This is the GENOA file server at MIT, providing access to genome alignments that detect loci and pertinent alternative transcript structures of genes in genomic sequences for the human genome

Figure1: Length distribution of spliced-aligned cDNAs, protein-coding regions and EST sequences
Transcripts for complementary DNA (cDNA), annotated protein-coding (CDS) regions for cDNAs, and expressed sequence tag (EST) sequences were obtained from GenBank, and splice-aligned to human genomic DNA. Figure 1shows the empirical length distribution of cDNA, CDS, and EST sequences. While ESTs are comparatively short at centered around 600 bases, cDNAs are centered around 2,000 bases with annotated CDS regions of average length of about 1,000 bases.
Figure 2: Distribution of statictically significant BLAST searches of cDNAs against genomic DNA
For each human chromosome, interspersed repeat-masked cDNAs (rm-cDNAs) are searched against all loci of transcribed gene regions, and the best statistically significant BLAST rm-cDNA to genomic hit is retained for downstream spliced-alignments. Figure 2 shows the distribution of BLAST-aligned rm-cDNAs to genomic DNA, and it is found that the majority of rm-cDNAs is found to be BLAST-aligned to a single locus, while about 15,000 have multiple BLAST hits to different loci. The insert fo Fig.2 enlarges the number of multiple loci.
Figure 3: Transcript coverage of cDNA and EST sequences across gene loci
The average transcript coverage of human and mouse gene loci by spliced-aligned cDNA and EST sequences. Figure 3 shows that GENOA splice-aligns on average three to four human cDNAs for a typical gene locus, while the average number of cDNAs is smaller (one to two) for mouse genes. In comparison, the number of spliced-aligned ESTs is similar across both genomes. Figure 3 shows that both human and mouse genes show a large variation on EST transcript coverage, ranging from no to more than hundred ESTs, with similar distributions in both genomes.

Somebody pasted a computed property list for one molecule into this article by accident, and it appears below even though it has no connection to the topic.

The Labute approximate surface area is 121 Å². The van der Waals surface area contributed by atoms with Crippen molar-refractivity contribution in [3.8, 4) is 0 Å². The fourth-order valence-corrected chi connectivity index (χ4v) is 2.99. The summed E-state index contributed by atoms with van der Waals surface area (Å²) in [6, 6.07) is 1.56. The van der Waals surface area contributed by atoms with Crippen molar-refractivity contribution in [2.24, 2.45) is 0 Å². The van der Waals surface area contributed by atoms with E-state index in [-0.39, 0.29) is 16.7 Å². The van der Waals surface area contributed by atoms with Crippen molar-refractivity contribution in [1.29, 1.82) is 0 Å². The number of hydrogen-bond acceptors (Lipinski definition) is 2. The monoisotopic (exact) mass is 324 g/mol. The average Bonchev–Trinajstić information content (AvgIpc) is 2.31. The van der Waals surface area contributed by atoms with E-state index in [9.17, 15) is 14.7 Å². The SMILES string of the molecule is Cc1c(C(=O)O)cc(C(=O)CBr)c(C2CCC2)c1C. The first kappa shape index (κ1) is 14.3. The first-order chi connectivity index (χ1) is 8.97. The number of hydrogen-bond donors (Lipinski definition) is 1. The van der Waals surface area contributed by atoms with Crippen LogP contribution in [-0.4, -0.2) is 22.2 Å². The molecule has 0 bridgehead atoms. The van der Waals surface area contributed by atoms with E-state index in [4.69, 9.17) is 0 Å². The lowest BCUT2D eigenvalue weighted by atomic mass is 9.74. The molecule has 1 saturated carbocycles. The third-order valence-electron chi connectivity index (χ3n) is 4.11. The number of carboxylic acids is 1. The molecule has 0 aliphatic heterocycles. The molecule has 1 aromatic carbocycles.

Figure 4: Distribution of spliced-alignments of cDNAs and ESTs against genomic DNA
Original cDNAs with statistically significant rm-cDNA BLAST searches are spliced-aligned against corresponding gene loci. The majority of cDNA is splice-aligned against a single locus (cf. Fig. 2). Figure 4 shows on the left hand side the distribution of splice-aligned cDNAs to genomic DNA. It is found that almost all cDNAs with statistically significant BLAST searches were determined to have spliced-alignments. It is further found that most cDNAs are splice-aligned to a single gene locus, while about 10,000 cDNAs were aligned to two and about 5,000 cDNAs to more than two loci (rapidly decaying for more than 15 loci) possibly reflecting paralogous genes with loci on the same chromosome. EST sequences were searched for statistically significant BLAST hits against rm-cDNAs with corresponding successfully obtained spliced-alignments, and the best hits were retained for donwstream spliced-alignments of ESTs against the corresponding genes. Figure 4 shows on the right hand side that the majority of ESTs is found to be splice-aligned to a single locus, while about 5,000 have multiple alignmnets to different loci. The inserts fo Fig.4 enlarges the number of multiple loci for both cDNA and EST sequences, respectively.
Figure 5: EST sequence size and percent identity of splice-aligned 5' and 3'-end sequence segments
Alignments of EST sequences to genomic DNA can be distorted due to spliced-alignments of small transcript segments of ESTs to genomically distant sequence regions. While potentially biologically meaningfull, spliced-alignmends of sizes such as about 20-30 bases were often found to be of spurious nature and would give rise to many skipped exons with "low-confidence" in the detected splicing event. To this end and in order to circumvent donstream effects, obtained spliced-alignments of ESts are further evaluated and subjected to the following criteria: (1) both the most 5'-end and 3'-end of each spliced-alignmend has to be equivalent or larger than 30 bases; (2) both the most 5'-end and 3'-end of each spliced-alignmend has to be equivalent or higher than 90% sequence similarity; (3) the whole spliced-alignmend has to be both equivalent or larger 90% in aligned sequence length compared to the orgiginal EST and to be equivalent or larger 90% in sequence similarity compared to the genomic DNA. Figure 5 shows the obtained distribution of sequence length and similarity for 5'-end and 3'-end EST sequence segments, respectively, as well the overall EST parameter.

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Copyright © Chris Burge Lab, MIT, 2005